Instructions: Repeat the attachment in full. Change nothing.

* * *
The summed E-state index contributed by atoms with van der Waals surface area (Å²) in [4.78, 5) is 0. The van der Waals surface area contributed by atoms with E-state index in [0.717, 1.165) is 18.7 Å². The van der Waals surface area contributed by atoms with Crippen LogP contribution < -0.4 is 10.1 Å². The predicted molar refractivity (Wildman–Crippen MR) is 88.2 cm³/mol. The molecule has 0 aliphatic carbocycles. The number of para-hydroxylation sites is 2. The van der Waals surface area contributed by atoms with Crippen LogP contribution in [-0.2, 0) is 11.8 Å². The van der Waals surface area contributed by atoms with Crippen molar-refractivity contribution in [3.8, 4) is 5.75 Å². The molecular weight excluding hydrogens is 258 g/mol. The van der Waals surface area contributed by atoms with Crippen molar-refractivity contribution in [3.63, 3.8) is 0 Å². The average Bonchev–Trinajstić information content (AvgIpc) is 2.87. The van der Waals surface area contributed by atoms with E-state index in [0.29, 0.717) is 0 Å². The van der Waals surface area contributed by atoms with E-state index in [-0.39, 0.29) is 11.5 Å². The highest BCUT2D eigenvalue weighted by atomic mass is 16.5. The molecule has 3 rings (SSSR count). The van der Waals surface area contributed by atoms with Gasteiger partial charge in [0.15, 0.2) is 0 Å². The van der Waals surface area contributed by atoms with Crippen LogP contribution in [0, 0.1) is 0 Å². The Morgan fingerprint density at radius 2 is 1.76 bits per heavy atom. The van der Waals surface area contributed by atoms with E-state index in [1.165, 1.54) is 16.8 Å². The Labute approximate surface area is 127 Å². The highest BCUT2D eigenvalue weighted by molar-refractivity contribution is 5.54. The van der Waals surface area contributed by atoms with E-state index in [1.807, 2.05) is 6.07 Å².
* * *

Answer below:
The summed E-state index contributed by atoms with van der Waals surface area (Å²) in [4.78, 5) is 0. The van der Waals surface area contributed by atoms with E-state index in [0.717, 1.165) is 18.7 Å². The van der Waals surface area contributed by atoms with Crippen LogP contribution < -0.4 is 10.1 Å². The predicted molar refractivity (Wildman–Crippen MR) is 88.2 cm³/mol. The molecule has 0 aliphatic carbocycles. The number of para-hydroxylation sites is 2. The van der Waals surface area contributed by atoms with Crippen LogP contribution in [-0.2, 0) is 11.8 Å². The van der Waals surface area contributed by atoms with Crippen molar-refractivity contribution in [3.8, 4) is 5.75 Å². The molecular weight excluding hydrogens is 258 g/mol. The van der Waals surface area contributed by atoms with Crippen molar-refractivity contribution in [3.63, 3.8) is 0 Å². The average Bonchev–Trinajstić information content (AvgIpc) is 2.87. The van der Waals surface area contributed by atoms with E-state index in [0.29, 0.717) is 0 Å². The van der Waals surface area contributed by atoms with E-state index in [-0.39, 0.29) is 11.5 Å². The highest BCUT2D eigenvalue weighted by atomic mass is 16.5. The molecule has 3 rings (SSSR count). The van der Waals surface area contributed by atoms with Gasteiger partial charge in [0.15, 0.2) is 0 Å². The van der Waals surface area contributed by atoms with Crippen LogP contribution in [0, 0.1) is 0 Å². The Morgan fingerprint density at radius 2 is 1.76 bits per heavy atom. The van der Waals surface area contributed by atoms with E-state index in [1.165, 1.54) is 16.8 Å². The Labute approximate surface area is 127 Å². The highest BCUT2D eigenvalue weighted by molar-refractivity contribution is 5.54. The van der Waals surface area contributed by atoms with E-state index in [1.807, 2.05) is 6.07 Å².